Thinking in absolute terms shows up across all areas of life. Relationships and health are two of the most common.
Relationships. Relating to self and others is usually where extremist thinking manifests most frequently. It increases the chances that you will assume things about others that are inaccurate or wrong. To demonstrate, if you think the person is always right and you are always wrong because of low self esteem, then you are under valuing yourself and giving up your agency in a relationship. This puts a lot of responsibility on the other party of the relationship because anything that goes wrong is typically assumed to be their fault.
Health. Bad eating and exercise habits can result from all or nothing thinking as well. For example, if you decide to only eat 1,200 calories a day and say “no” to chocolate, even though you know you love something sweet after dinner, When you then decide to eat a piece, all or nothing thinking will show up with a desire to eat all of the chocolate you have access to. In this situation, black and white thinking forces you to perceive that since your rule is broken, you have failed. You might as well as eat all of it.
How to stop all or nothing thinking
Thinking in extremes is a problem for many, but it is particularly challenging for those who naturally absorb other people’s energy and suffer from low self esteem. No matter whether you automatically attune to others emotions or not, here are ways to correct all or nothing thinking.
- Understand how your thoughts influence your emotions. Thoughts are neutral, but when you apply positive and negative labels to it, emotions are involved. If you are prone to interpret your world as negative as an all-or-nothing thinker, then, a negative emotion will trigger a negative response . Becoming awareness of this connection increases the consciousness of this thought pattern, and eventually, you have the ability to determine a more productive response. As a result, you develop the ability to ask the right questions to alter interpretations of situations in extreme terms.
- Do mindfulness exercises. Practicing mindfulness is a good way to increase conscious awareness of your negative thoughts and to identify patterns. Short meditations and journaling are excellent ways to learn to observe your thoughts, thus increasing your ability to identity emotions that trigger unproductive reactions. Check out Well and Wealthy’s journaling tips here.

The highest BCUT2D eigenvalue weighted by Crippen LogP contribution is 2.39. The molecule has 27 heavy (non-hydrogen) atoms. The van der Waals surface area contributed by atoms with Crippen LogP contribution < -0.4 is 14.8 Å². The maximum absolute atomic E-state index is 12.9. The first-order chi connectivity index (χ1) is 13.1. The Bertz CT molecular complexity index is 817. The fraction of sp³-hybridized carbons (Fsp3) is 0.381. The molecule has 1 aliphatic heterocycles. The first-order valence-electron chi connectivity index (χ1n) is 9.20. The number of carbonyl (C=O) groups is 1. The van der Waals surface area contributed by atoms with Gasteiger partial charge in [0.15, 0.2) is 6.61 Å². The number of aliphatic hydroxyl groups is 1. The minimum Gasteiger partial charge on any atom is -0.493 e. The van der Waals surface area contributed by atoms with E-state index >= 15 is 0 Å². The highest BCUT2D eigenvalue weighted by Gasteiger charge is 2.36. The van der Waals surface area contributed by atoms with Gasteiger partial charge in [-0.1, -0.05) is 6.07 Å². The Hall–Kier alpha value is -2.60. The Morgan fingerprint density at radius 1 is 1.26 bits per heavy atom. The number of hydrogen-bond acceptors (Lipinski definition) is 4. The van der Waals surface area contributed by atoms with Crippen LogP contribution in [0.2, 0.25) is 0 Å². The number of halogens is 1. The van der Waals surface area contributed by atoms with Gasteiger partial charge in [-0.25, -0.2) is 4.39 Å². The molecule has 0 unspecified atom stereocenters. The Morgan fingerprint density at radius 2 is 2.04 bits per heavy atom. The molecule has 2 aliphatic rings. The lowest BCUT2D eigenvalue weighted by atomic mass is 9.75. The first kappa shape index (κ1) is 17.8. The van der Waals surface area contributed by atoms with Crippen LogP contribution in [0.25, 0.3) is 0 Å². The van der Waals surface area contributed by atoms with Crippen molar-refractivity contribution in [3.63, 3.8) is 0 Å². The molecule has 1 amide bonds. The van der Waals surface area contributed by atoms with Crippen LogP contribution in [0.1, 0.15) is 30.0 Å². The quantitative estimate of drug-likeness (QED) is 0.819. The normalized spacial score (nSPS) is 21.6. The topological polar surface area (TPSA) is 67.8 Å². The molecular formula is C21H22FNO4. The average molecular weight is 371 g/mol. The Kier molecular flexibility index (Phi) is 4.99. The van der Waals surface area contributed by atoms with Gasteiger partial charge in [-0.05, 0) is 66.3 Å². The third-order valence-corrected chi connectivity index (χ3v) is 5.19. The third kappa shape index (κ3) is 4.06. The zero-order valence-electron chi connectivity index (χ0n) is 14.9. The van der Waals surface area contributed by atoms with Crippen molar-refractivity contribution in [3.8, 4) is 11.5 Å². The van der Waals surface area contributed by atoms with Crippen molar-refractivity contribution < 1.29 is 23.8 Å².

- Ask yourself, “Is is true?” Once you become aware of how a thought applied with a negative label triggers a negative interpretation of yourself or situation, ask yourself, “Is it true?” To demonstrate, during a break-up of a romantic relationship, you might judge yourself by thinking, “I will never be lovable.” By asking yourself, “is it true?,” you quickly realize that it is not true because your parents love you, your family members love you and your friends love you.
- Be aware of absolutist words in your self-talk. When your thoughts include “always” and “never,” you are engaging in all-or-nothing thinking. During moments where you recognize this is occurring, replace the words with “sometimes” or “maybe” to stop thinking in extremes.
- Seek cognitive behavior therapy. One of the best ways to improve emotional health is by seeing a mental health professional. Experts in cognitive behavior therapy specialize in helping to overcome unproductive thought habits by helping you to increase awareness of negative thought patterns and help you to find ways to lessen their impact. It can also teach you how to increase adaptability in your mindset and widen your toolkit for navigating difficult situations.
All or nothing thinking is generally unproductive. It can worsen conditions of anxiety and depression because of the tendency to spiral downward already negative thoughts into a tailspin. Increasing emotional awareness and your self talk through mindfulness or journaling will help you to develop a new way to overcome black and white thinking, learn how to stop overthinking, and/or mitigate other physical symptoms of anxiety. By reducing unhelpful thought patterns, you can pursue the beautiful grey space in your life journey experiencing all of its ups and downs.